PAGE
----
- Armenian Literature, History, Religion in in Russian

Grigor Narekatsi


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Prayer 27

Speaking with God from the Depths of the Heart


As I adapted the earlier chapters to the
wordy creations offered up in my lamenting voice,
wailing and sobbing, shrieking cries,
weeping sighs of anguish,
again I begin my prayers
with confession and contrition,
revealing my dark secrets.
And I shall place here, at
the beginning and end of each sentence
the same words, echoing each other
to form a single supplication of similar litanies
for soul-saving humility.


I have sinned against your beneficence,
disrespectful sinner that I am.
I have sinned against the rays of your dawn,
dark sinner that I am.
I have sinned against the boundless benefits of your grace, verily I have sinned.
I have sinned against the exalted mercy of love,
brazenly I have sinned.
I have sinned against the creator ex nihilo,
truly I have sinned.
I have sinned against the tenderness of your
almighty embrace,
unworthy sinner that I am.
I have sinned against the enlightenment of your
undiminishing light,
deceitful sinner that I am.
I have sinned against the eating of your ineffable life, many times I have sinned.
I have sinned against the talents of your
incomprehensible gifts,
at all times I have sinned.
I have sinned against the praiseworthy body of God, mortally I have sinned.
I have sinned against your worshipful blood, our creator, truly I have sinned.


Indeed this “I have sinned” is a blessed phrase in this prayer for the heart set on hope,
It has an honorable lineage, an unforgettable image,
paternal tribute, law of our forefathers,
our common inheritance,
irrefutable argument, forceful response,
bridge of life, pleasing to Heaven,
beloved of the saints, unseverable tie,
magical words, inescapable logic, earnest request,
inviting altar, heart-rending cry,
hope for the hopeless, shield against hardship,
charter for the faithful, letter to the pagans,
rule of the ancients, birthright of Christians,
victorious creative force, mighty abyss,
terrifying separation, transcending art,
incomprehensible depth, dazzling vision,
sealed mystery that cannot be unlocked,
beyond the grasp of the quickest mind.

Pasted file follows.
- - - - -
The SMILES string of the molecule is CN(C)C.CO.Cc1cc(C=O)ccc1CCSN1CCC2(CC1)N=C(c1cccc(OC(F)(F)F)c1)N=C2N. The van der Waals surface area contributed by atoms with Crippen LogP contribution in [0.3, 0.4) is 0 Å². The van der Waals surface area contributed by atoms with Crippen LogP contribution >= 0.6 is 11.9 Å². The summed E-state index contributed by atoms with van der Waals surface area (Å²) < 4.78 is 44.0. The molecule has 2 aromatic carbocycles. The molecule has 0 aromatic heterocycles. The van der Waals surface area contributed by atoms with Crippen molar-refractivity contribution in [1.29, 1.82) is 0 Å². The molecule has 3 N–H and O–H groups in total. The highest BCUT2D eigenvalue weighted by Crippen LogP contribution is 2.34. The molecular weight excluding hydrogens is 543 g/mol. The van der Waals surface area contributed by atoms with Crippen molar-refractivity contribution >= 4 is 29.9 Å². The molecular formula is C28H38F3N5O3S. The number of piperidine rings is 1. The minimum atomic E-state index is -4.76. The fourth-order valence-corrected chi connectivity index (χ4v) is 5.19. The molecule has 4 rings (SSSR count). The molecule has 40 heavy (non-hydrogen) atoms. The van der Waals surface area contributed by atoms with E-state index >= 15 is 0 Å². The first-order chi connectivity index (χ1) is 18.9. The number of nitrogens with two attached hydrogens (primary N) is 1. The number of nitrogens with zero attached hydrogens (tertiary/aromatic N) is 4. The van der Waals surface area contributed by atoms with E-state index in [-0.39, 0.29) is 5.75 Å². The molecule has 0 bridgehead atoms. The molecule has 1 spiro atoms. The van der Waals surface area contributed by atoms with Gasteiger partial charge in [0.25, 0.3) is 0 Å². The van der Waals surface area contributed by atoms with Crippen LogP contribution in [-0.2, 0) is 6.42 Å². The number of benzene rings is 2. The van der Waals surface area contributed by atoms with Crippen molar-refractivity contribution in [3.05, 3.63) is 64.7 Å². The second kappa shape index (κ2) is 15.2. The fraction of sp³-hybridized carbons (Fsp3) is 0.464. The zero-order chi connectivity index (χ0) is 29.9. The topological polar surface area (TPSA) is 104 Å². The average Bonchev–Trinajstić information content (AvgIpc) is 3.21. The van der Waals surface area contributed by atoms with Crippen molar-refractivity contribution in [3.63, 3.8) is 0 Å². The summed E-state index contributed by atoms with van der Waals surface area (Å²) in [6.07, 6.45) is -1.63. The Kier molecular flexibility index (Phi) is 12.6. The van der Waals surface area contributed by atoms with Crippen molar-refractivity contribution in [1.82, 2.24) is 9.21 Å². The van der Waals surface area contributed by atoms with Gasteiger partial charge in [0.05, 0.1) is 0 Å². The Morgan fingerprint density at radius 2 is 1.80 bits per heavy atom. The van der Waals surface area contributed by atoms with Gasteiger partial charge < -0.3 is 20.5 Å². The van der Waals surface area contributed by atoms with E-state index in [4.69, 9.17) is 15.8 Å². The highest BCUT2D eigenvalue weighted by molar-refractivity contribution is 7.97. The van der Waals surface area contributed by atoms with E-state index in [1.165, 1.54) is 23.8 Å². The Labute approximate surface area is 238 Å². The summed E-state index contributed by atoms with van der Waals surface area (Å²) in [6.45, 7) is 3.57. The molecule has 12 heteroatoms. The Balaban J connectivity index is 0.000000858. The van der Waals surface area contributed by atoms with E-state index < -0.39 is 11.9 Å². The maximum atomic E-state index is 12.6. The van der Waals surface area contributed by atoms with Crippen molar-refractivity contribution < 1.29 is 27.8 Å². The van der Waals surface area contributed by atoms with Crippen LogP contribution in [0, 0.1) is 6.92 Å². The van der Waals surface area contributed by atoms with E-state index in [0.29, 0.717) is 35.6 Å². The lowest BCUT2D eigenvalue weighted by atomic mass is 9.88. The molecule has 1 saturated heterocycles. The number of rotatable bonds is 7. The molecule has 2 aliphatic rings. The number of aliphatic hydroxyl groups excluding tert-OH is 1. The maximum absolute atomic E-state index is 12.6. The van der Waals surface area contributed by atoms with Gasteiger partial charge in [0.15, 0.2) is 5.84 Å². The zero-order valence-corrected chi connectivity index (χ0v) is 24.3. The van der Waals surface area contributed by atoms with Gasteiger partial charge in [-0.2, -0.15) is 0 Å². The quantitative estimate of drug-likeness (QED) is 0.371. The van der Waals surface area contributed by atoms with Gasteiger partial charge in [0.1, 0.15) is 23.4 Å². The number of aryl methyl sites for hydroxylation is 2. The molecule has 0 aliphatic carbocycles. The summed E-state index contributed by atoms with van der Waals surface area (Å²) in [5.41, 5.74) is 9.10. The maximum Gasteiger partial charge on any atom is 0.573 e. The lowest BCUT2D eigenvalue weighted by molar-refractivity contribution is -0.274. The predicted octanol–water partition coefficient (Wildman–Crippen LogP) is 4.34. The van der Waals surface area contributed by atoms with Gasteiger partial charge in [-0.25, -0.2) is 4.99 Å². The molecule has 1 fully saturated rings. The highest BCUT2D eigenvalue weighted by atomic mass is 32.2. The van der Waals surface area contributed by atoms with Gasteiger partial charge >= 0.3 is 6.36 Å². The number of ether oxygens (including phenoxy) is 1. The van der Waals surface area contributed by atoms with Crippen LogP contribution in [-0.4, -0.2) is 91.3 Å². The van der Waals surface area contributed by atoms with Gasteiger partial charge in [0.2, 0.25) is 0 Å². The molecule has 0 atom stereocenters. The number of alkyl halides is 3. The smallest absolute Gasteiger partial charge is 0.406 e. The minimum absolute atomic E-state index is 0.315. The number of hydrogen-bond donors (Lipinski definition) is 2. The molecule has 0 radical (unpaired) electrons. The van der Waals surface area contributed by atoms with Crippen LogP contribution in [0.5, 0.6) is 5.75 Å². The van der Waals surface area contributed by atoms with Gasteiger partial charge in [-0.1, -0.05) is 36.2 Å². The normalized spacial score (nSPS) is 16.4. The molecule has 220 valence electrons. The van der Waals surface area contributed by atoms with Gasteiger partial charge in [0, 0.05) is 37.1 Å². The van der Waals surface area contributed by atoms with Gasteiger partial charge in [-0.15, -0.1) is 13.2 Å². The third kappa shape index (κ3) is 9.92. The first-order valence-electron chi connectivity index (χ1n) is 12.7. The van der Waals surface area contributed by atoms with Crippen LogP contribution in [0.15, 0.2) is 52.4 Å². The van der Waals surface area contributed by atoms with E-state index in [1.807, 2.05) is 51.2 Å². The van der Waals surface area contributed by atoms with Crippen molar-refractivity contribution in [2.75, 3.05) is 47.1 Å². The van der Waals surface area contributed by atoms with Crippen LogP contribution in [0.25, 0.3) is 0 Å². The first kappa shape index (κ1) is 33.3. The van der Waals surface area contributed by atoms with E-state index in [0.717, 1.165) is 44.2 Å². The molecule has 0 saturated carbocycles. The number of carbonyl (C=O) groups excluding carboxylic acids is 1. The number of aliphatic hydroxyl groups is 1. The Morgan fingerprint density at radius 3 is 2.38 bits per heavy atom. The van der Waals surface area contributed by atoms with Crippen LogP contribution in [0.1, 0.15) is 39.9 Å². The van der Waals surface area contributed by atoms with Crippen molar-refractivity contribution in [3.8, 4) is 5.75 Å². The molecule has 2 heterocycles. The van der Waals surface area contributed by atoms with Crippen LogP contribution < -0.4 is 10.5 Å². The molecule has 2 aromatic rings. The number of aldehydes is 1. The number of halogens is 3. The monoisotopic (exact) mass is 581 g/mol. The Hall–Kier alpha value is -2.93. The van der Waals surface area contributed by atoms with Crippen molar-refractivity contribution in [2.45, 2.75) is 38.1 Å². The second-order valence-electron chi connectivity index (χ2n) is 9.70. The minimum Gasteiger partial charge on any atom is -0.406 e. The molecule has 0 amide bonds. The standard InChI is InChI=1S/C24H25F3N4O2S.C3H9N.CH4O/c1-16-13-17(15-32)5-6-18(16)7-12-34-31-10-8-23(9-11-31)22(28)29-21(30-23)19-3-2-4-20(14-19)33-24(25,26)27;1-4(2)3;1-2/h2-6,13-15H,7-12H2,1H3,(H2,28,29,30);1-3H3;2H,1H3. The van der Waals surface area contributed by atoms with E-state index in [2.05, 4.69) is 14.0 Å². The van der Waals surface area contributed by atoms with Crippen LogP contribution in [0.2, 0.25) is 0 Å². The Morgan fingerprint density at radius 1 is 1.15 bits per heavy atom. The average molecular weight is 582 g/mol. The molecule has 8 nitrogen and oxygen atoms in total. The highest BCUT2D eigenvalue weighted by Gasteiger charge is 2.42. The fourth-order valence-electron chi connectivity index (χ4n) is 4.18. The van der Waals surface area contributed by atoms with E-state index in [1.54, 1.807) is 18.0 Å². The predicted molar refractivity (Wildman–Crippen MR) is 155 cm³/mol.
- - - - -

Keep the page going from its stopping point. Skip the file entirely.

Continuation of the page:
A fitting, miraculous sound,
which was not uttered by the outcast sinners,1
for if it had been, perhaps at that very moment,
the just death sentence and culling of the flock2
no longer being applicable,
the eternal barrier would have been torn down.
This word is an ornament of crowning glory,
by which the Godhead himself spreads his
magnanimity among us.


For who, having sought refuge by holding the
horn of the holy altar,
did not instantly escape punishment, being found pure?3
Or as Achan, son of Carmi,4 King Saul,5 and Judas,6
were not absolved, merely by saying “I sinned”?
This, I affirm, with God as my witness, was just and fair,
for forced confession is not performed with loving
contrition and therefore cannot bring salvation.


But I again embrace this happy word,
repeating it willingly
like a kind of baptism:
I have sinned by forgetting your favor,
again I have sinned.
I have sinned by slaying my soul with my hands of flesh, senselessly I have sinned.7
I have sinned by betraying the life you gave,
verily I have sinned.
I have sinned by ignoring your word,
basely I have sinned.
I have sinned by hastening the day of my death myself, destructively I have sinned.
I have sinned by mortgaging myself to lifeless death, mockingly I have sinned.
I have sinned by my impudence before your greatness, annoyingly I have sinned.


Yet again I cry out my soul’s ultimate lament.
For its loss and destruction came about by my own hand,
I strayed beyond return and though treated as a son,
I turned hostile.
I stumbled from the heights of heaven and only gathered thorns of life.